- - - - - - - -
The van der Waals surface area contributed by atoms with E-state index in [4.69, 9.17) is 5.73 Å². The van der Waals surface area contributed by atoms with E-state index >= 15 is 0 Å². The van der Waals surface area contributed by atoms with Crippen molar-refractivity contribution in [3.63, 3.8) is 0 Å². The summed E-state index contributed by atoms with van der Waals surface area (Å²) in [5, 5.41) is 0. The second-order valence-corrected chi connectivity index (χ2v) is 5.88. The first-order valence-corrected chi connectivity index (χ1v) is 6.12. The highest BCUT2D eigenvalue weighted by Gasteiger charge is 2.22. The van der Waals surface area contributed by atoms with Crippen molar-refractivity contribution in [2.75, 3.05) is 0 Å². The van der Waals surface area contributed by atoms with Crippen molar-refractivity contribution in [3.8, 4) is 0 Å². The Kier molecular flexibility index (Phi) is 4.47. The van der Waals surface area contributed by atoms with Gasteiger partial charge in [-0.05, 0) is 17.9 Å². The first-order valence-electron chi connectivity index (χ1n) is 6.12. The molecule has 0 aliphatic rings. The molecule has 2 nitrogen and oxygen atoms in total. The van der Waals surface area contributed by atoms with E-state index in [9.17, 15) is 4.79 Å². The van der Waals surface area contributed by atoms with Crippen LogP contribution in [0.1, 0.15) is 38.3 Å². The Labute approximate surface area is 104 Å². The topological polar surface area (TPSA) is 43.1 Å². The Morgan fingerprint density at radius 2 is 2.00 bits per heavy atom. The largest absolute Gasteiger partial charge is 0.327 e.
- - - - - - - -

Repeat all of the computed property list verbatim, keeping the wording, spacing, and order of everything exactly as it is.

The van der Waals surface area contributed by atoms with E-state index in [4.69, 9.17) is 5.73 Å². The van der Waals surface area contributed by atoms with E-state index >= 15 is 0 Å². The van der Waals surface area contributed by atoms with Crippen molar-refractivity contribution in [3.63, 3.8) is 0 Å². The summed E-state index contributed by atoms with van der Waals surface area (Å²) in [5, 5.41) is 0. The second-order valence-corrected chi connectivity index (χ2v) is 5.88. The first-order valence-corrected chi connectivity index (χ1v) is 6.12. The highest BCUT2D eigenvalue weighted by Gasteiger charge is 2.22. The van der Waals surface area contributed by atoms with Crippen molar-refractivity contribution in [2.75, 3.05) is 0 Å². The van der Waals surface area contributed by atoms with Crippen molar-refractivity contribution in [3.8, 4) is 0 Å². The Kier molecular flexibility index (Phi) is 4.47. The van der Waals surface area contributed by atoms with Gasteiger partial charge in [-0.05, 0) is 17.9 Å². The first-order valence-electron chi connectivity index (χ1n) is 6.12. The molecule has 0 aliphatic rings. The molecule has 2 nitrogen and oxygen atoms in total. The van der Waals surface area contributed by atoms with E-state index in [9.17, 15) is 4.79 Å². The van der Waals surface area contributed by atoms with Crippen LogP contribution in [0.1, 0.15) is 38.3 Å². The Labute approximate surface area is 104 Å². The topological polar surface area (TPSA) is 43.1 Å². The Morgan fingerprint density at radius 2 is 2.00 bits per heavy atom. The largest absolute Gasteiger partial charge is 0.327 e.